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    The Skip Report: Nebraska in Review

    NUSPORTSDOTCOM Alex Olah and the Wildcats came up just short against Nebraska.
    Alex Olah and the Wildcats came up just short against Nebraska.

    Feb. 9, 2014 Special Contributor Skip Myslenski offers up a look back at the Northwestern men's basketball team's contest with Nebraska on Saturday at Welsh-Ryan Arena.

    The `Cats are down eight and the clock is under six minutes and now the ball is in the hands of their star, the inestimable Drew Crawford. He has struggled mightily this Saturday afternoon at Welsh-Ryan, where Nebraska has attended him as avidly as a doting mother attends her little child. "We just felt we couldn't give Drew or Tre Demps any clean looks," Husker coach Tim Miles will later explain. "So every time those guys were going to get something, we we going to run guys at them and take the risk of the other guys making open shots. Because there's no doubt, when you watch game after game, those two guys will take over."

    "They double-teamed Drew a lot on all of his drives. They were running a second (and sometimes a third) guy at him," Chris Collins will soon echo. "This team (the Huskers) played the other night and they did the same thing to (Michigan's Nik) Stauskas and Michigan's guys made shots. I knew coming into this game they were going to do something similar to Drew and we were going to have to loosen that up with some guys making shots. I thought he made some really good kicks (out of the double teams). I thought we got some good looks."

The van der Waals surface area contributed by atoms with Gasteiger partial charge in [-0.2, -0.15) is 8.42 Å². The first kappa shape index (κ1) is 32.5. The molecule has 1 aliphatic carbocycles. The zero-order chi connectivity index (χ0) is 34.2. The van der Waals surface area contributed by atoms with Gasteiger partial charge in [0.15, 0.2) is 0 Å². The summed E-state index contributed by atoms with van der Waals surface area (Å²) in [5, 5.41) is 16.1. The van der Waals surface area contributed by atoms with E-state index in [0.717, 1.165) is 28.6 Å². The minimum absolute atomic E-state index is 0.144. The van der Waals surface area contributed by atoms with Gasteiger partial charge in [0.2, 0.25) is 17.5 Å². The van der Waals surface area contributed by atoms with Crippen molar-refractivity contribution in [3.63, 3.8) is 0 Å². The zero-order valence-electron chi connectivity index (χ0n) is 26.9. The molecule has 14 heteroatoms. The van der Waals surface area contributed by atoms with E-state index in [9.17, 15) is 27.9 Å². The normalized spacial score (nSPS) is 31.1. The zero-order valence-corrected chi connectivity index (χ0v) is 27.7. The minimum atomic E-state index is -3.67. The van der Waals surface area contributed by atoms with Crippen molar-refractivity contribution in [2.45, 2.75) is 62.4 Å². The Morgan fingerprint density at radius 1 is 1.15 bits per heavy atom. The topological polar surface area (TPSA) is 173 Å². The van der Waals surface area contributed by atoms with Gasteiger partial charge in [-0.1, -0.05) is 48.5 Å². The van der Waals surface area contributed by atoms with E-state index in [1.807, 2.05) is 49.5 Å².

That was especially true at the start of the second half, which the `Cats opened up six even though Crawford was still without a field goal. On their first possession he found Sanjay Lumpkin alone in the right corner, but Lumpkin missed a three. On their second possession he did the same, but again Lumpkin missed a three. JerShon Cobb did drop a three on their next possession, but on their fourth Crawford kicked to an open Kale Abrahamson in the right corner and he too found only iron. "We don't have the firepower to run away from teams, so we're going to play close games," Collins will later say.



    "That's why we have to take care of the ball. That's why we have to get good shots. That's why, when we get fouled, we have to make free throws. If we get a layup, we have to make it. And when we get our open shots, you're not going to make them all. But we have to make our fair share."


    They would not make their fair share on this afternoon, they instead would shoot just 37 percent from the field, and that allowed the Cornhuskers to erase their halftime deficit and to take the eight-point lead they now enjoy. Crawford, since the break, has twice managed to split double teams for a pair of layups, but as he holds the ball now in front of his team's bench, he has still not hit an outside jumper. No matter. He here does what the great ones do, he just buries a contested three, and suddenly the `Cats are down just five and Welsh-Ryan is rocking.

    Now Lumpkin tips the ball away from Nebraska forward Shavon Shields, and the pair pursues it like a pair of linebackers going after a fumble, and out-of-bounds it goes off the Husker. Then it is back in Crawford's hands, who himself is back in front of his team's bench, and here he rises with Shields in his grill and drops his second three in 29 seconds. "He just stood there and J'd us up twice," Miles will later marvel. "Then I'm starting to think about running two at him when he catches it at 25 feet. But they talked me out of it in a hurry on the sidelines. It's good to have level heads somewhere."